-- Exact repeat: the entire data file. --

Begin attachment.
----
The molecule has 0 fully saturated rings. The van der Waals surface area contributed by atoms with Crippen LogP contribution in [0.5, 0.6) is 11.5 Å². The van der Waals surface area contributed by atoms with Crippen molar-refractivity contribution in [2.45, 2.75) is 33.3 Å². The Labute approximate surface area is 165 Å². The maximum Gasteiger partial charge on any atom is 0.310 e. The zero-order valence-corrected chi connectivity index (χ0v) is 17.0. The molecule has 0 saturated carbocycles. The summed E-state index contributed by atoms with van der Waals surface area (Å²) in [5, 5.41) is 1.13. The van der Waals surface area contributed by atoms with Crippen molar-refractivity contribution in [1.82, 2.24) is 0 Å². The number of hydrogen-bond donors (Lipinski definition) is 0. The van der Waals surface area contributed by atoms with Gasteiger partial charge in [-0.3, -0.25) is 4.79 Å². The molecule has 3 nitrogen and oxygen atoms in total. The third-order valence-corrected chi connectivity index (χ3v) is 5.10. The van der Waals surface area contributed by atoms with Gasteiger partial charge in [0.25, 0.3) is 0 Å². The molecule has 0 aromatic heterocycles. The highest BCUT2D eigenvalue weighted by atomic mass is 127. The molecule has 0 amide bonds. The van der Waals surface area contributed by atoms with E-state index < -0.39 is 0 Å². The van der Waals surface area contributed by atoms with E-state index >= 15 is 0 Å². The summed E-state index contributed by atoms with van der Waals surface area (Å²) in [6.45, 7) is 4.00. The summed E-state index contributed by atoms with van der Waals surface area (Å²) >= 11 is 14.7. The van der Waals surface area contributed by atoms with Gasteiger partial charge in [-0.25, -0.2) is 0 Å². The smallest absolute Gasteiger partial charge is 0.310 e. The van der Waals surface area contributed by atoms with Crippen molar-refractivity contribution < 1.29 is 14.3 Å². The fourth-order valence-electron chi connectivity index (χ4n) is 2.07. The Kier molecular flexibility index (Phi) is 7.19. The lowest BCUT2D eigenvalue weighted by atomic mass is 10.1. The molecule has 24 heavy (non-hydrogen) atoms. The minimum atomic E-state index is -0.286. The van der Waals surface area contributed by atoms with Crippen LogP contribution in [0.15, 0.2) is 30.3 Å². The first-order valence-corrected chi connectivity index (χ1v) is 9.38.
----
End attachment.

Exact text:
The molecule has 0 fully saturated rings. The van der Waals surface area contributed by atoms with Crippen LogP contribution in [0.5, 0.6) is 11.5 Å². The van der Waals surface area contributed by atoms with Crippen molar-refractivity contribution in [2.45, 2.75) is 33.3 Å². The Labute approximate surface area is 165 Å². The maximum Gasteiger partial charge on any atom is 0.310 e. The zero-order valence-corrected chi connectivity index (χ0v) is 17.0. The molecule has 0 saturated carbocycles. The summed E-state index contributed by atoms with van der Waals surface area (Å²) in [5, 5.41) is 1.13. The van der Waals surface area contributed by atoms with Crippen molar-refractivity contribution in [1.82, 2.24) is 0 Å². The number of hydrogen-bond donors (Lipinski definition) is 0. The van der Waals surface area contributed by atoms with Gasteiger partial charge in [-0.3, -0.25) is 4.79 Å². The molecule has 3 nitrogen and oxygen atoms in total. The third-order valence-corrected chi connectivity index (χ3v) is 5.10. The van der Waals surface area contributed by atoms with Gasteiger partial charge in [0.25, 0.3) is 0 Å². The molecule has 0 aromatic heterocycles. The highest BCUT2D eigenvalue weighted by atomic mass is 127. The molecule has 0 amide bonds. The van der Waals surface area contributed by atoms with E-state index < -0.39 is 0 Å². The van der Waals surface area contributed by atoms with E-state index >= 15 is 0 Å². The summed E-state index contributed by atoms with van der Waals surface area (Å²) in [6.45, 7) is 4.00. The summed E-state index contributed by atoms with van der Waals surface area (Å²) >= 11 is 14.7. The van der Waals surface area contributed by atoms with Gasteiger partial charge in [-0.25, -0.2) is 0 Å². The smallest absolute Gasteiger partial charge is 0.310 e. The van der Waals surface area contributed by atoms with Crippen molar-refractivity contribution < 1.29 is 14.3 Å². The fourth-order valence-electron chi connectivity index (χ4n) is 2.07. The Kier molecular flexibility index (Phi) is 7.19. The lowest BCUT2D eigenvalue weighted by atomic mass is 10.1. The molecule has 24 heavy (non-hydrogen) atoms. The minimum atomic E-state index is -0.286. The van der Waals surface area contributed by atoms with Crippen LogP contribution in [0.15, 0.2) is 30.3 Å². The first-order valence-corrected chi connectivity index (χ1v) is 9.38.